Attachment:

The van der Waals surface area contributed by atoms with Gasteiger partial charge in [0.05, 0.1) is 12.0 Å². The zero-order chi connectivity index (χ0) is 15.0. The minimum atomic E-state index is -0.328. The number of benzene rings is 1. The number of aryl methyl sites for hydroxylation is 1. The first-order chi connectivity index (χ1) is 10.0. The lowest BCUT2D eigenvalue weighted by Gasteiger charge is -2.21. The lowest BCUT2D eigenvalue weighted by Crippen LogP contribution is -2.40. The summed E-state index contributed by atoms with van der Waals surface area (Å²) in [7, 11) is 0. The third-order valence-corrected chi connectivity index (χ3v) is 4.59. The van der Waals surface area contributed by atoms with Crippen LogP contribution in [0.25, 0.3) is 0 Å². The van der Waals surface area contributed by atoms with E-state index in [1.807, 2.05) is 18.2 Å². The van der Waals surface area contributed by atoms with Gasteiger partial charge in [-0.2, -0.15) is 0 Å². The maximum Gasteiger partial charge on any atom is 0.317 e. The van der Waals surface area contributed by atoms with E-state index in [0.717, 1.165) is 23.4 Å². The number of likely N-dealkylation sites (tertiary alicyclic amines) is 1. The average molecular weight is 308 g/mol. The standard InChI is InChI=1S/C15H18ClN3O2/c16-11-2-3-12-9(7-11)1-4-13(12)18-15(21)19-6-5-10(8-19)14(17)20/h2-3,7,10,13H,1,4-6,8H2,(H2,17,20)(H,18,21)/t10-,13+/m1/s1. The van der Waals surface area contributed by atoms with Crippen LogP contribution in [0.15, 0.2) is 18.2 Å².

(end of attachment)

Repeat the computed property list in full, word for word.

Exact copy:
The van der Waals surface area contributed by atoms with Gasteiger partial charge in [0.05, 0.1) is 12.0 Å². The zero-order chi connectivity index (χ0) is 15.0. The minimum atomic E-state index is -0.328. The number of benzene rings is 1. The number of aryl methyl sites for hydroxylation is 1. The first-order chi connectivity index (χ1) is 10.0. The lowest BCUT2D eigenvalue weighted by Gasteiger charge is -2.21. The lowest BCUT2D eigenvalue weighted by Crippen LogP contribution is -2.40. The summed E-state index contributed by atoms with van der Waals surface area (Å²) in [7, 11) is 0. The third-order valence-corrected chi connectivity index (χ3v) is 4.59. The van der Waals surface area contributed by atoms with Crippen LogP contribution in [0.25, 0.3) is 0 Å². The van der Waals surface area contributed by atoms with E-state index in [1.807, 2.05) is 18.2 Å². The van der Waals surface area contributed by atoms with Gasteiger partial charge in [-0.2, -0.15) is 0 Å². The maximum Gasteiger partial charge on any atom is 0.317 e. The van der Waals surface area contributed by atoms with E-state index in [0.717, 1.165) is 23.4 Å². The number of likely N-dealkylation sites (tertiary alicyclic amines) is 1. The average molecular weight is 308 g/mol. The standard InChI is InChI=1S/C15H18ClN3O2/c16-11-2-3-12-9(7-11)1-4-13(12)18-15(21)19-6-5-10(8-19)14(17)20/h2-3,7,10,13H,1,4-6,8H2,(H2,17,20)(H,18,21)/t10-,13+/m1/s1. The van der Waals surface area contributed by atoms with Crippen LogP contribution in [0.15, 0.2) is 18.2 Å².